The birth of a wine region is a fascinating thing to watch, and I’m sure an even more fascinating process to be a part of. Much of the wine that we drink comes from regions that have been established anywhere from decades to centuries ago, but the quest for great wine and great places to grow it (not to mention the changing whims of the global climate) means that there are always new frontiers when it comes to wine growing.
All new wine regions begin the same — with a pioneering spirit and a hell of a lot of determination. Someone decides that a certain place is the right spot to grow wine grapes, and they stake a lot of sweat and money on whatever knowledge they’ve got backing up that decision, whether it be a hunch, or a GIS enabled geologic survey.
Eventually, the initial prospector may be joined by others, especially if he or she manages to survive and produce a product that doesn’t suck.
For a time, these early farmers and winemakers operate out of sheer passion and determination. They need no more organization than their own collegiality or happenstance might offer. It is enough that they are growing and making wine in the place they dream of doing so.
But with enough success, and enough producers, questions of legitimacy and marketability inevitably arise. That is to say, eventually, it seems to make sense to make the wine region “official” and to use its name as a way of distinguishing the wine grown in that region, from wine grown elsewhere. At the very least, it makes sense to agree on a name for this place that everyone can use. At the most, it may make sense to establish rules and regulations that determine the quality and nature of the wine made in the region.
But when exactly does it make sense to do this? In the case of new regions emerging within or alongside existing ones, there are legislative answers to this question already.
But when the region is entirely new, this question gets very interesting. The winemakers of Guadalupe Valley and the Mexican government are currently wrestling with the issues surrounding this question at this very moment.
The Government of the State of Baja has suggested that the fledgling wine region adopt regional appellations and a set of regulations along the lines of the Denomination of Origin laws in Spain, Italy, or France.
It’s easy to see how the region could benefit from such laws. They add credibility to any wines that carry the designation on the label, and the wines can be marketed to the world under specific regional names, with guarantees of quality. In short, such regulations could help increase prices and demand for Guadalupe Valley wines.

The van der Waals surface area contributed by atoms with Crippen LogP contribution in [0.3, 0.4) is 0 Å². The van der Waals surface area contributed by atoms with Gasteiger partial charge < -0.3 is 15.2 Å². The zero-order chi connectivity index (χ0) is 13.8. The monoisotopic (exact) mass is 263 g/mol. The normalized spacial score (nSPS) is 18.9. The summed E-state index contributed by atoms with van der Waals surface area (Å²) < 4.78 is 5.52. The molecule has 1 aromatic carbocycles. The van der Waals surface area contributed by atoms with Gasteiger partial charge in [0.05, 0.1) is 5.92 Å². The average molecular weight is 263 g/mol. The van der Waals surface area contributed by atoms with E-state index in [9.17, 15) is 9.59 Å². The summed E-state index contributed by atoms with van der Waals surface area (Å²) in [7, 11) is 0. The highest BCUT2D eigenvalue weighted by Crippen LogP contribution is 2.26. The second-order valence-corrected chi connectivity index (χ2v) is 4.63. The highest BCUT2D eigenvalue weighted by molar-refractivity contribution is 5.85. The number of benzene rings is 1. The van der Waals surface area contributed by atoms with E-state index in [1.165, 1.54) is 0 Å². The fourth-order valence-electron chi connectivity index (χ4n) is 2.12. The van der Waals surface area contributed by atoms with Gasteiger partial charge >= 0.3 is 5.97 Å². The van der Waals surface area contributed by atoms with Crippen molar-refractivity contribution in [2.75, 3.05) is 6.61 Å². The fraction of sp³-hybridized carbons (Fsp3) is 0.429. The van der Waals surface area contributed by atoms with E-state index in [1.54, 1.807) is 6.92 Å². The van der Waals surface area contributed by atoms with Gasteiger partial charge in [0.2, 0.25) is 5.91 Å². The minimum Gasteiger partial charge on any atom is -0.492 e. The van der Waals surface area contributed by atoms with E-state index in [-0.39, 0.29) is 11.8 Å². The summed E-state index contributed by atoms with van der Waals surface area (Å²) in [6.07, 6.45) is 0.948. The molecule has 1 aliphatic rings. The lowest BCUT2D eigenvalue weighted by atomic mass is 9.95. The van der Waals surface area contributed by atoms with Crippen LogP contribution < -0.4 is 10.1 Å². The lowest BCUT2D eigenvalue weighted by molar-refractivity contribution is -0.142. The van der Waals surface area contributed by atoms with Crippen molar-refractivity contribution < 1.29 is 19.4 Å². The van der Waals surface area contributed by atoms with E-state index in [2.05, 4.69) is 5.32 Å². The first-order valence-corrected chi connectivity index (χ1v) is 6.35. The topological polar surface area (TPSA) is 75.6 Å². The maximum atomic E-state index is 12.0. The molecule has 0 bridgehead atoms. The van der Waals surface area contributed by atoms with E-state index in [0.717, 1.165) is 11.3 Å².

On the other hand, say many of the vintners, no one has any idea what the boundaries of the region should be, what the wine regulations ought to require or forbid, or how to measure the quality of this new region’s wines.
And frankly, they have a point. We wine lovers are so used to the codified traditions of our global wine regions. We know that Brunello is required to be 100% Sangiovese, and that Burgundy must be 100% Pinot Noir, but at some point people had to decide that this was so. Of course, those decision makers had many decades (or more) of winemaking traditions to back up their regulations.
Who is going to decide what the permitted grape varieties are in the Guadalupe Valley? And more importantly how on earth could someone decide that so early in the region’s evolution as a wine locality? And what is the definition of quality in a region where only in the last couple of years have global critics even suggested that there might be high quality grapes being grown there? These are tough questions, and scary ones to contemplate a bureaucrat or some other ministry official forcing on a burgeoning wine region.
For now it may be best to simply make the geographic region more official, and wait for the perspective of some history to guide more definite judgments about what will make for great Mexican wine.